The COVID-19 pandemic thwarted efforts to bring a bold public art project to Lewes Canalfront Park last spring, but the city’s public art committee is moving forward undeterred with another display for this spring and summer.
The group has selected a piece by Pittsburgh-based artist Rachel Mica Weiss. Unbounded is a large-scale, site-specific and site-responsive architectural intervention, utilizing hand-chiseled obsidian rock and hand-dyed rope to create bound yet flowing textile surfaces.
“This series highlights the forces shaping us, while simultaneously asking the viewer to question the human impact on the landscape and reconsider the stability of boundaries – whether physical, architectural or self-created,” Weiss wrote on her website. “The work asks viewers to feel a sense of vulnerability when in conversation with the over 6,000 pounds of obsidian that comprises each of these seemingly gravitationally impossible formations.”
Weiss has previously installed her Unbounded work in Brooklyn and Pittsburgh. Public art committee Chair Cliff Diver said the temporary project will be on display near the Lightship Overfalls from mid-April through Labor Day. The committee identified Weiss – and other potential artists – through consultant Karin Bravin. Using a selection of art projects and artists provided by Bravin, the committee engaged in a rich discussion regarding what piece was most appropriate for Canalfront Park. Other factors included cost, size and the complexity of installation for a temporary project.
Committee member Barry Dunkin said Weiss’ piece does not offer the immediate impact that the Watertower project by artist Tom Fruin would have offered had it come to Lewes last spring, but that doesn’t mean it’s not an appropriate and worthy selection for Canalfront Park.
“It’s very in keeping with the purpose of the park, which is to bring people to the waterfront and to celebrate the maritime history of Lewes,” he said.
Diver agreed, saying Weiss’ piece requires viewers to contemplate what they’re seeing.
“This is a lot deeper of a piece that you can meditate with, and think about and share your experience,” he said. “The people of Lewes can come back to it day in and day out, and they might really enjoy the way the environment will play on it from a foggy day to a rainy day to a bright and sunny day. It will be very diverse in what it gives off.”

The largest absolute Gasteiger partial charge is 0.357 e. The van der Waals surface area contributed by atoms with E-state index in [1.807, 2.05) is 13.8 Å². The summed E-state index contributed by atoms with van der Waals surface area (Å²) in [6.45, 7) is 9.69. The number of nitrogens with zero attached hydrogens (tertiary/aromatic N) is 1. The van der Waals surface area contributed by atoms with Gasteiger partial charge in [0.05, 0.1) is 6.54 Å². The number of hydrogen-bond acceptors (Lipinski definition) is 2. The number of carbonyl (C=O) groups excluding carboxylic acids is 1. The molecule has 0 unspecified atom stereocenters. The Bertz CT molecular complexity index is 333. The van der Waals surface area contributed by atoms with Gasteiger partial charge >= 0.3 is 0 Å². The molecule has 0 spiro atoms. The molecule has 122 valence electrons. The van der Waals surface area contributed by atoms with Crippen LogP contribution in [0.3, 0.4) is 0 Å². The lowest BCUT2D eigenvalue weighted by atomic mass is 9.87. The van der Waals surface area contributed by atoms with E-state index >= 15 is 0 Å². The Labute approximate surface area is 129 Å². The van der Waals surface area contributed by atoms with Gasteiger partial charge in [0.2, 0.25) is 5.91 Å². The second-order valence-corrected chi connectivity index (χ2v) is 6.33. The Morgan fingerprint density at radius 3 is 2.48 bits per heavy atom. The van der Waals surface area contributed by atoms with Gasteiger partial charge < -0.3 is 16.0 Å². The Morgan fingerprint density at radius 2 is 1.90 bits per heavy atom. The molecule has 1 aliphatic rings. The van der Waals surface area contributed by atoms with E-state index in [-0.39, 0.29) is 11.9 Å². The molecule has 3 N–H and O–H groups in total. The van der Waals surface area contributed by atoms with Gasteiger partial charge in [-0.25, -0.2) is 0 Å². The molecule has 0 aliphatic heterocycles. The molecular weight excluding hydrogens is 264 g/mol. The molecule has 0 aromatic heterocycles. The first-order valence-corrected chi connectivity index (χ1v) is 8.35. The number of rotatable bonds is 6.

When describing the piece on her website, Weiss said each place Unbounded has been installed has had a strong connection with the surrounding environment.
“Unbounded echoes the industrial, seafaring history of its immediate site [Brooklyn], and Unbounded II taps into the history of coke mines and steel industry of its surrounding site [Pittsburgh],” Weiss wrote on her website. “Both works harmonize with the architecture surrounding them, while their precariously tumbling constituent parts simultaneously deconstruct those walls, and the walls inherent to the sculptures' own tenuously tied boulders.”
The estimated cost of the project will be $5,000 to $7,000. The committee has a nominal budget, so the cost to rent Weiss’ piece will be privately funded. City funds allocated to the committee will be used for transportation of the project and a small per diem for the artist while she sets it up in the park. Tax-deductible donations may be made to the city to cover some expenses. Anyone wishing to donate may contact Diver at 302-228-1830.
This year’s temporary project is the latest in an effort to expand public art in Lewes. After the Watertower project was canceled in the spring, the public art committee moved forward with a mural on the side of a Lewes Board of Public Works building facing the Lewes-to-Georgetown Trail. After an open call to artists to submit ideas for the wall, the committee used public input to aid in selecting a design. Philadelphia-based artist Kyle Confehr worked through Labor Day weekend to complete an energetic black-and-white piece that pops off the wall.
Diver said many of the pieces the committee considered for this spring were more than worthy, but the city could only afford one at this time. His goal is to continue to bring temporary public art projects to Lewes in the future to spark discussion and ultimately educate residents about art.